The FM receiver semiconductor device, which receives the signal, and the demodulator semiconductor device, which demodulates it, are separately attached to each PCB in separate production line stations in a separate clean room facility.

At this production line, the board module is initially subjected to cleaning, sealant removal, and brushing. The modules are then taken to a separate station, where the FM receiver chip and FM demodulator chips are manually mounted onto the wave solder underside of the board modules after the application of epoxy to the PCBs. Thereafter, at a separate station, they are subjected to a bond-pull test to ensure proper adhesion. Aluminum lead wires at 18 separate positions are then wire-bonded by a wedge wire-bonding machine between the pad on each board and the semiconductor device. After 100% inspection, any defective units are repaired, and a junction coating is added and cured.

9) Case Mounting for Grounding, RF Shielding, and Vibration Stabilization

A metal case is placed over the PCBA and a soldering jig is used to attach the case to the PCBA by heating and soldering at four connecting points. The case provides the necessary grounding for the FM tuner to function through two separate pins on the external edge, which insert into the FM radio. All RF tuners require proper grounding in order to function. Additionally, the case provides proper electronic shielding, reduces spurious emissions, and provides mechanical stability to the board within the radio.

Operation of Alignment and Pathfinding Station

The boards are transferred to a combined alignment-pathfinding station, which consists of a table with a fixture to receive the tuner module, which is manually inserted by the operator. In the fixture, there are several specially-designed PCBs, which handle all required signal switching and conversion from tuner signal outputs to a digital bus. On top of the table are a signal generator and an audio signal analyzer. A computer and programmed software individually perform the alignment and pathfinding of each module. Inside the fixture, a set of pneumatic-controlled needles is used to establish contact from the fixture to the landing pads (exposed gold) for position R13 and R58 on the tuner’s printed circuit board. The fixture uses a resistance simulator device, which is controlled via the digital bus from the PC. The alignment starts when two pop-up needles from the bottom of the fixture contact the landing pads on the PCB into which two pathfinding resistors will be subsequently inserted. The test station simulates the predefined resistance values, which must be determined in order for the permanent alignment to occur.

The alignment procedure is controlled by a computer utilizing two separate buses and specially designed software. The digital bus controls the signal generator and the audio analyzer, and digitally transfers the information to the specially designed printed circuit boards inside the fixture. The computer utilizes a TEMIC specially designed and created software program, which identifies and displays the optimum alignment and pathfinding requirements for each tuner module in order to create its functionality. Each board has different electrical characteristics due to the variations in the components on each board. Because of these differences, physical adjustments must be made by the alignment and pathfinding process to each FM tuner board to create the aligned functional tuner module to receive the FM signal.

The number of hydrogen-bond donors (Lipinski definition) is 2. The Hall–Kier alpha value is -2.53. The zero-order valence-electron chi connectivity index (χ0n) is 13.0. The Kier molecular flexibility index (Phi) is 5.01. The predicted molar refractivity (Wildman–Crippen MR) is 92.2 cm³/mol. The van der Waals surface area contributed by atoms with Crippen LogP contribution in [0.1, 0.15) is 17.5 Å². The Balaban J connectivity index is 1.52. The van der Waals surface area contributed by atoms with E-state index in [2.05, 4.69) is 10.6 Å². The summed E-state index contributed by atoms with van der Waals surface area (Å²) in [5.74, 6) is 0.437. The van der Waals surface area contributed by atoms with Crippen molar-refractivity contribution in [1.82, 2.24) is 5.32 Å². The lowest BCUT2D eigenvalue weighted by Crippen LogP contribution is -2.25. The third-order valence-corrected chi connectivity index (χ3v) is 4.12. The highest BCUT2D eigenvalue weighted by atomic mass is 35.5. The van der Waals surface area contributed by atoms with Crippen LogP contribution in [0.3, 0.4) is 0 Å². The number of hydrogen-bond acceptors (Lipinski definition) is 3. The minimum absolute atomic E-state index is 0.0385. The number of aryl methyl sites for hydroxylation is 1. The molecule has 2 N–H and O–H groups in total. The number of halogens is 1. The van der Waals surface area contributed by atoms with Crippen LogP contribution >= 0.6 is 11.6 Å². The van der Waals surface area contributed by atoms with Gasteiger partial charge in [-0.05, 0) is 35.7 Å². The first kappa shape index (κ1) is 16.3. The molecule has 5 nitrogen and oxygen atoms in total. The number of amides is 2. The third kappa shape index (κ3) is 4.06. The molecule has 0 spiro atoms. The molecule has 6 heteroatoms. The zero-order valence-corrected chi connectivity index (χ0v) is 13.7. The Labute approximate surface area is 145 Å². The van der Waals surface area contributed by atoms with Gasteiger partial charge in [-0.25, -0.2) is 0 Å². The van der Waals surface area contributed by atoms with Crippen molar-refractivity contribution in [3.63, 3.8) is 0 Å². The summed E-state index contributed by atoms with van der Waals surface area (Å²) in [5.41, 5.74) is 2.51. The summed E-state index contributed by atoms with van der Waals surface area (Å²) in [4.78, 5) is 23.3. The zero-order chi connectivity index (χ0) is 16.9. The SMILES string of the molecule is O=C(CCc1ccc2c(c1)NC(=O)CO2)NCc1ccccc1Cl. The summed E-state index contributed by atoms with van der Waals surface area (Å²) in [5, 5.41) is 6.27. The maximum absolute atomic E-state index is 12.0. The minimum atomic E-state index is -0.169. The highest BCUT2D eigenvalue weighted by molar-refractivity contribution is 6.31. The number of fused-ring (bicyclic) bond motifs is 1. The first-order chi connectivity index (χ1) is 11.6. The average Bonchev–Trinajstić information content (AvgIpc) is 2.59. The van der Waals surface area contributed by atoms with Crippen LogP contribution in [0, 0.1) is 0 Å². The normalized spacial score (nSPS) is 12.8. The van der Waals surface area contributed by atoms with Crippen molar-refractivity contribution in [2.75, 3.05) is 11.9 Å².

Alignment of Filters

The first step in tuner alignment is to set the oscillator coil in the tuner board assembly to designate the frequency by adjusting a bar chart to a predefined value. Using a tool similar to a screwdriver without any metal parts, the operator turns the ferrite core of a coil in both directions until an arrow displayed on a monitor screen is inside a specific area.

The second step sets the sensitivity of the tuner by aligning two filter coils. The operator equalizes the bars on the computer screen to maximum length. The ferrite core of the coil is adjusted by turning it into a bobbin, and therefore increasing or decreasing the electrical value of the coil. A variable three-bar chart shows the results of the setting and the coils are adjusted until the three-bar chart falls into a predetermined constellation.

The third step aligns the demodulator coil by centering a bar on the screen by the operator. This alignment maximizes audio quality to eliminate distortion, and maximizes the output signals derived from the demodulating circuit, mainly represented by the second IC on the tuner module.

12) Pathfinding

After the alignment of the RF section of the tuner board, the operator initiates the pathfinding procedure, in order for the tuner to receive and process the optimal signal strength. The pathfinding is performed sequentially for the selection of the resistor on path 13 (R13), followed by the selection of the resistor on path 58 (R58). The required pathfinding adjustments are made permanent by the addition of two resistor chips.

A) R13

The station varies the resistance of R13 until the signal strength indication reaches a predefined value. This resistor functions to adjust the overall gain of the intermediate-frequency amplifier and the tuner module as a whole, so as to ensure the correct amplification of the input signal through the software on the PC.


After changing the equipment settings, the test operator finds an appropriate value for R58, in order to define the sensitivity of the stop signal. This electrical value permits the tuner to tell the radio when to receive or bypass a signal, dependant upon its strength and the sensitivity of adjustment to the second IC. The computer software tests the extent to which the input level of the antennae signal can be reduced to still generate a stop signal within a specified antenna level for the radio parameter operating requirements within the integrated circuit device. The stop signal provides the radio with the information on whether a broadcasting station is present.